OECD on inequality

We were delighted to win our second Upton Sinclair Award this year, given for our "continual work on world-wide educational
(Photos are courtesy of Shutterstock - Tania Kolinko, IOFoto and Bikerider London) The most important step is to have a systemic
Though inequality has been rising for decades, the Great Recession catapulted the issue to the top of the policy agenda, costing millions of Americans their jobs and widening the gap between rich and poor. As the United States looks to reverse this trend, it faces a historic opportunity to lead a global transition to an inclusive model of economic growth.
OECD's 2014 Forum on May 5-6 will reflect on our vision for Inclusive Growth that combines a focus on strong economic performance
But there is good news. What is often overlooked amid the grim statistics is that a few countries, like Austria, Chile, Germany
The trouble is, the international tax system designed almost a century ago to prevent double taxation (companies being taxed
By the end of 2013 in the euro area, one in two unemployed persons was out of work for 12 months or more, corresponding to
History is full of lessons for how water crises could have been avoided or better managed. On World Water Day, this March 22, I urge governments to act now so that history will show that we took resolute action when needed, rather than leave us with costly regrets.
You'll learn why the correct answer is correct if that's the one you pick, but you may also learn something from an incorrect
Global food demand is rising so fast that farmers are beginning to have trouble keeping up. Projected world population growth, coupled with the new eating habits of a rising middle class, are likely to continue putting pressure on prices and boosting farm income levels for years to come.
It's a watershed moment for international tax policy. The debate over tax evasion by the wealthy and tax avoidance by multinational corporations has never before grabbed so many headlines or caused so much anger.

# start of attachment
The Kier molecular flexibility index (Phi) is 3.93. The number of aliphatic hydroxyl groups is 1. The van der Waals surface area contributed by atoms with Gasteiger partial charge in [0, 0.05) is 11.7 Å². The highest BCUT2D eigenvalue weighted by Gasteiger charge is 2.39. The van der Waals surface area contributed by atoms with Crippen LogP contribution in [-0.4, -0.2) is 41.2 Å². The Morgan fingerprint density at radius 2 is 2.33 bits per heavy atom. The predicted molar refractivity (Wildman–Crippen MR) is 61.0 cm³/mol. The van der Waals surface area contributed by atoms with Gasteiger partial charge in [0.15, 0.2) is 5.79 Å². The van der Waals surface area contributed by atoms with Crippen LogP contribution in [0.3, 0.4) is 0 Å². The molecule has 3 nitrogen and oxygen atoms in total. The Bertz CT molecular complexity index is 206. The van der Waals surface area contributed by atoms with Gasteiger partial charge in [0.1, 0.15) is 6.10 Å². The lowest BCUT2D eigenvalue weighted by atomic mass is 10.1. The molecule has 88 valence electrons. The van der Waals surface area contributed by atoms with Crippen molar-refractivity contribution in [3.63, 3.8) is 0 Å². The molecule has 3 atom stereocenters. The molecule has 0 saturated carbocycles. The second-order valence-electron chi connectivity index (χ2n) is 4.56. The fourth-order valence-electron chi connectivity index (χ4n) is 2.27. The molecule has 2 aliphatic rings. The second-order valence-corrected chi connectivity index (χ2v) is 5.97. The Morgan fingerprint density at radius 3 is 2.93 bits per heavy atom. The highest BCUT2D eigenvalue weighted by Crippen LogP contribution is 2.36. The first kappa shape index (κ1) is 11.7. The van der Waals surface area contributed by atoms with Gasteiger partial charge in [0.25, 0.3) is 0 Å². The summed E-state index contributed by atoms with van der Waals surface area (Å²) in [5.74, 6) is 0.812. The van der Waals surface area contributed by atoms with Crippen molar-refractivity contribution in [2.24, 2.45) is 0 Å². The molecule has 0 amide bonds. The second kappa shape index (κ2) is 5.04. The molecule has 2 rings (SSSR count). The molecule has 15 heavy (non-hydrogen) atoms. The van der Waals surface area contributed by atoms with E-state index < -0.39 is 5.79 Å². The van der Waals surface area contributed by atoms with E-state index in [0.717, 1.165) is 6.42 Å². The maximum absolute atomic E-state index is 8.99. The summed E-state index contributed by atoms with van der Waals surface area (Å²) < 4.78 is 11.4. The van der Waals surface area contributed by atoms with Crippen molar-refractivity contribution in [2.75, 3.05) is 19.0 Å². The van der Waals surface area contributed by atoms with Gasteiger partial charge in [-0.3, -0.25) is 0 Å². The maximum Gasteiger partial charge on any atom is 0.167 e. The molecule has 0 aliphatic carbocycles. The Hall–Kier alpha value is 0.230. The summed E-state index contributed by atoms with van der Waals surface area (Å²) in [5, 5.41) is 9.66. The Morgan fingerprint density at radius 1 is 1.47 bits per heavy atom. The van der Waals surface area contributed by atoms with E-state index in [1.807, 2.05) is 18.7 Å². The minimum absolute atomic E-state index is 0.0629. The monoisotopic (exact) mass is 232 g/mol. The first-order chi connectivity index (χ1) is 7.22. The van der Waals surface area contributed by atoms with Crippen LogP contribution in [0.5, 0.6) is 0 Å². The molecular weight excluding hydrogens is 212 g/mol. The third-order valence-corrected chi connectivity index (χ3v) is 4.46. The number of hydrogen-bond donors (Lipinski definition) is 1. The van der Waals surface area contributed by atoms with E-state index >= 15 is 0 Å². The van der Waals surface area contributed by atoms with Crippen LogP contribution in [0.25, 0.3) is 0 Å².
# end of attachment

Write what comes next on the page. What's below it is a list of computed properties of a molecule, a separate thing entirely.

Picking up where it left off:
Finding new sources of growth right now is tough. Innovation -- which fosters competitiveness, productivity, and job creation -- can help but with budgets stretched to the limit how can governments boost innovation in their economies?
Migrants are all too often viewed as a problem in destination countries when they can and should be seen as a potential solution to inequality in and between nations.
But if we accept the idea -- and not everyone does -- that too much inequality benefits the rich and hurts the poor we're left with another question: How much inequality is "too much" inequality?
In any case, defining "middle class" in purely economic terms misses a lot. That's because to be middle class is as much a question of values as of income or wealth.
Should we try to end poverty? "Yes," you reply, and wonder why we'd even ask. People in earlier times would have been surprised, too. And for them, the answer would have been equally obvious -- "no."
Countries must put in place necessary reforms to safeguard the progress achieved to date and continue addressing the region's longer-term challenges, notably slow productivity growth, poverty and high inequality.
A new OECD report shows that in a relatively short period of time, R&D tax incentives have become among the most widely used
'Business as usual' is not an option either if the global food and agriculture system is to meet the planet's food, feed and fuel needs amidst competing demands for water, land and biodiversity resources and the uncertain impacts of climate change.
The debate over tax evasion by the wealthy and tax avoidance by multinational corporations has never before grabbed so many headlines or caused so much anger. To regain the confidence and trust of our citizens, there is a pressing need for action.